Robin Walker (game designer)
|Born||1976 (age 42–43)|
|Occupation||Video game designer|
Together with John Cook and Ian Caughley, Walker started working on Team Fortress as a mod for id Software's QuakeWorld in 1996. Due to the popularity of the product, the team was hired by the then-small Valve Corporation to work on Team Fortress Classic and later on Team Fortress 2.
Walker has played development roles in various Valve games, including Half-Life 2 and Dota 2. More recently, Walker has been focused on the collision of economics and game design, in an attempt to transform Team Fortress 2 from a Triple A retail product into a free-to-play, microtransaction-based game.
Influences and philosophy
Walker has started to use Team Fortress 2 updates to research what additional features are and aren't popular. The results of which he has used for the development of Dota 2, as well as for later Team Fortress 2 updates. Walker also stated that he cannot guarantee that he would keep working on Team Fortress 2 indefinitely and that at some point, he will move on to a new project.
Walker believes in the importance of communication between players and developers of modern PC games, stating that "[b]eing close to your customers – being able to talk directly to your customers – is valuable." In his experience, successful multiplayer games "innovate in gameplay both on release, but also over time post-release, and that those innovations are significant and of interest to customers."
Walker is notably not worried about video game piracy, stating that to fight piracy, he is "looking at the things that pirates are providing and asking [himself] how [he] can provide something better than that." By releasing frequent updates of his games after launch, he constantly improves on his games in a way that pirates could not keep up with. Walker is a supporter of the free-to-play model, as he says that the model supports a wider variety of customers, including those with "very little money," and that such a variety of players results in greater opportunities for richer experiences.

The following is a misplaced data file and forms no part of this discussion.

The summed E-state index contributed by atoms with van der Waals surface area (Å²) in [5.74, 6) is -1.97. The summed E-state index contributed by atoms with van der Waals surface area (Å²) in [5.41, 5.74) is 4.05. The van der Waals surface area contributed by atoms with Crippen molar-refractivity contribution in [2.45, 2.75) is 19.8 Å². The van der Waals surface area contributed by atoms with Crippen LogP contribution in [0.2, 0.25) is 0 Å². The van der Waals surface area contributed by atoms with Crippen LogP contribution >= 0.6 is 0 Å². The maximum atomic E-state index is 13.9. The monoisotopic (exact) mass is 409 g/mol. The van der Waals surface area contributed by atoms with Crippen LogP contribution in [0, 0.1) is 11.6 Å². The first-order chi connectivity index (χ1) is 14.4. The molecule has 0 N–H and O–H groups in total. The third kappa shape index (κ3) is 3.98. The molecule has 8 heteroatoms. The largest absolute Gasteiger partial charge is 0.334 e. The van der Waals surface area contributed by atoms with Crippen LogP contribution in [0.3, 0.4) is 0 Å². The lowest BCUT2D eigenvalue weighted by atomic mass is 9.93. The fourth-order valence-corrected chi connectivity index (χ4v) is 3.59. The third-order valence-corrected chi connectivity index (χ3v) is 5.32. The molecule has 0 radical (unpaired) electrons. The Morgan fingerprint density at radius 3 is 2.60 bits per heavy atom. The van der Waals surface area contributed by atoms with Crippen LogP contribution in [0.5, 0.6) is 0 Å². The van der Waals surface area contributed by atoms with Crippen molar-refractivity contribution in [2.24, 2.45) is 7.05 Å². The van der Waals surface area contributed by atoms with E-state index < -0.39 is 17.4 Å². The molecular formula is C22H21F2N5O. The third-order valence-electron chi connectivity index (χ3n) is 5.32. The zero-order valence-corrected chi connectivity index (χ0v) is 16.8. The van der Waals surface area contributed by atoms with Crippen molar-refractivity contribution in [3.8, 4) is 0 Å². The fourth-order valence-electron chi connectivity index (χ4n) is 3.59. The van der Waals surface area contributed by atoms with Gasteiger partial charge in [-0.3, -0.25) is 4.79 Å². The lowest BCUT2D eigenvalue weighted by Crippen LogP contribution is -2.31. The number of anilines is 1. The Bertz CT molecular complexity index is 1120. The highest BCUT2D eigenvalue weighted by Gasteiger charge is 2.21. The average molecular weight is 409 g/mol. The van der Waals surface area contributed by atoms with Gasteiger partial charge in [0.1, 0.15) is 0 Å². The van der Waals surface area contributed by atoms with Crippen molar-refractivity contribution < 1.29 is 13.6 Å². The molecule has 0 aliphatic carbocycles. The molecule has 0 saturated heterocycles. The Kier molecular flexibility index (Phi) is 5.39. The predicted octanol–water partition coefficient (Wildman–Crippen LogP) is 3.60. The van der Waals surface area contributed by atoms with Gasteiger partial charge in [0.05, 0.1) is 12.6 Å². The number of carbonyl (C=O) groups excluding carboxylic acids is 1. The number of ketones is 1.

- Dodson, Joe (13 October 2007). "By Design – Half-Life 2: Orange Box". GameSpot. Retrieved 2014-12-16.
- Steinkuehler, Constance; Squire, Kurt; Barab, Sasha (11 June 2012). Games, Learning, and Society: Learning and Meaning in the Digital Age. Cambridge University Press. p. 70. ISBN 052119623X. Retrieved 2014-12-08.
- Dafnis, Jason (31 October 2014). "Ten Games That Came Back From (Development) Hell". Game Informer. Retrieved 2014-12-08.
- Wyman, Michael Thornton (12 November 2012). "Half-Life 2". Making Great Games: An Insider's Guide to Designing and Developing the World's Greatest Games. Taylor & Francis. ISBN 1136132376. Retrieved 2014-12-08.
- Peel, Jeremy (15 January 2013). "Some Team Fortress 2 updates "largely about gathering data" for Dota 2". PCGamesN. Retrieved 2014-12-08.
- "Putting the Community in Charge; From control to collaboration – how and why to let your customers build your products". Reflections|Projections. 12 October 2013. Retrieved 2014-12-08.
- Sonntag, Lawrence (20 August 2010). "Valve's Robin Walker talks Team Fortress 2". Indie Gaming Daily. Retrieved 2014-12-08.
- Remo, Chris (5 June 2008). "In-Depth: Valve On Team Fortress 2 – Devs As Service Providers". Gamasutra. Retrieved 2014-12-08.
- "How to Beat Pirates Transcript". OnTheMedia. 8 April 2011. Retrieved 2014-12-08.
- Crossley, Rob (24 June 2011). "Valve explains to Develop why it relaunched Team Fortress 2 as free-to-play forever". Develop. Retrieved 2014-12-08.
- Luton, Will (12 November 2012). "Economics how the money works". Free-to-Play: Making Money From Games You Give Away. New Riders. ISBN 0133411249. Retrieved 2014-12-08.